[Reprinted from The West Nebraska Register April 2, 1999, Vol. 69. No. 13.]
Those who didn't know Bishop John L. Paschang were likely impressed with his longevity and distinction as the world's oldest bishop.
But those who knew him remember a kind, loving and generous man who had an unending devotion to his vocation, the people he served and, most importantly, his creator.
Bishop Paschang, 103, died Sunday, March 21, 1999, at St. Francis Memorial Hospital in West Point, a town of 3,250 people in northeastern Nebraska.
The fourth bishop of the Grand Island diocese served from 1951 to 1972.
"What a wonderful man, priest and bishop he was," said Bishop Lawrence McNamara, who had headed the Grand Island diocese since 1978.
"I have vivid memories of his kindness, his compassion, his gentle concern for his priests and people," he said.
Bishop Paschang had held the honor of being the world's oldest bishop since June 1995-a fact verified in the Vatican yearbook, the Annuario.
Still his age-which eventually resulted in a significant hearing loss, vision problems and physical difficulties-didn't keep him from living a full life up until his final days.
Before his hospitalization in late January, Bishop Paschang said Mass each day in his room at St. Joseph's Retirement Home in West Point. He moved to an apartment there about six years ago.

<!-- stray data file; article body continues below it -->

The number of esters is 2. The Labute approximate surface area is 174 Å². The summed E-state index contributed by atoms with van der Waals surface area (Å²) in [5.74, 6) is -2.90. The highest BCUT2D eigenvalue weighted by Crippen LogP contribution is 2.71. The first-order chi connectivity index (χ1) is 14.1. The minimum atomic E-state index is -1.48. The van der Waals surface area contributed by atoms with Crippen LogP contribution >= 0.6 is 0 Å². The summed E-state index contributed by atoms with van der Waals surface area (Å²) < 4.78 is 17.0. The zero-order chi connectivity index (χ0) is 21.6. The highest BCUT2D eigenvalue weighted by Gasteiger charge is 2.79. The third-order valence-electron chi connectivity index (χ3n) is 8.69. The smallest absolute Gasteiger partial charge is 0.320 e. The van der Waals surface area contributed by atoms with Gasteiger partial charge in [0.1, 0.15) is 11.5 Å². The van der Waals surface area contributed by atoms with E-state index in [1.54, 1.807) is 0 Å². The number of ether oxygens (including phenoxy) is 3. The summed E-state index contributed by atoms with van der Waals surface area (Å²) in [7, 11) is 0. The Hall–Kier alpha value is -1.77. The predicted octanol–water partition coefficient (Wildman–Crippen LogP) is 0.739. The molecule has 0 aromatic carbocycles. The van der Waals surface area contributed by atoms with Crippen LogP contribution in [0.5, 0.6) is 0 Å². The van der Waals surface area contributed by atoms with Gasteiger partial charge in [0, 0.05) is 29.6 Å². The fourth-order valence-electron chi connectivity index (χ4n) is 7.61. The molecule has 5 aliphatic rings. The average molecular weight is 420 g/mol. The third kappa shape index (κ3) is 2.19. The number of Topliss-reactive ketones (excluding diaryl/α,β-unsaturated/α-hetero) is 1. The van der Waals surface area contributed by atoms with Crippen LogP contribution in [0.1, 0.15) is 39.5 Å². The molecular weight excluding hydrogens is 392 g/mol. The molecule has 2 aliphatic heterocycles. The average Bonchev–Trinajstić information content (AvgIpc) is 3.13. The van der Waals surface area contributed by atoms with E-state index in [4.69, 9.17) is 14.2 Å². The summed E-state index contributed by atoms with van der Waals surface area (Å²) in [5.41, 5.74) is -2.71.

A niece, Rita Goeden, cared for her uncle by reading him his daily mail, fixing meals and helping him serve Mass.
"His mind was so clear until the very end," said Archbishop Elden F. Curtiss of the Omaha archdiocese, who often visited Bishop Paschang. "He remembered so many people. He knew so much about the history of the church."
Bishop Fabian Bruskewitz of the Diocese of Lincoln said Bishop Paschang's death is a loss for the not only the Grand Island diocese and state but "also for the hierarchy of the world."
"I had the joy of visiting him several times. I found Bishop Paschang to be a man of insight and intelligence," Bishop Bruskewitz said. "He was always kind and willing to share his experiences."
Father Walter Phelan, a retired priest in the Grand Island diocese, saw Bishop Paschang about six weeks ago. Although he was in the hospital and had difficulty speaking, the bishop sent his love to everyone.
"He gave me his blessing and he asked for mine. He was a tremendous man of faith and courage-a true leader, interested in everybody.
"I feel that I've lost a read close personal friend," Father Phelan added. "(But) rejoice that we have a new saint in heaven praying for us."
Bishop Paschang was known for his even temper, Father Phelan said. A priest know he was in hot water when Bishop Paschang would say, "Oh, my my, Father, dear."
"If he had any fault, that was it-he was too kind," Father Phelan said. "You could never say no to him if he asked you to do something."
Three years ago on Bishop Paschang's 100th birthday, he was flooded with cards and well-wishes from across the world. He was able to make it to a special diocesan Mass in Grand Island, and hundreds of clergy, family members and friends attended the event.
It was the largest outpouring of letters from U.S. bishops anyone could ever remember, Bishop McNamara said.
"The bishop treasured that. He read and re-read those letters."
Bishop Paschang was born on Oct. 5, 1895, on a farm near Hemingford in Western Nebraska to Casper and Gertrude Paschang.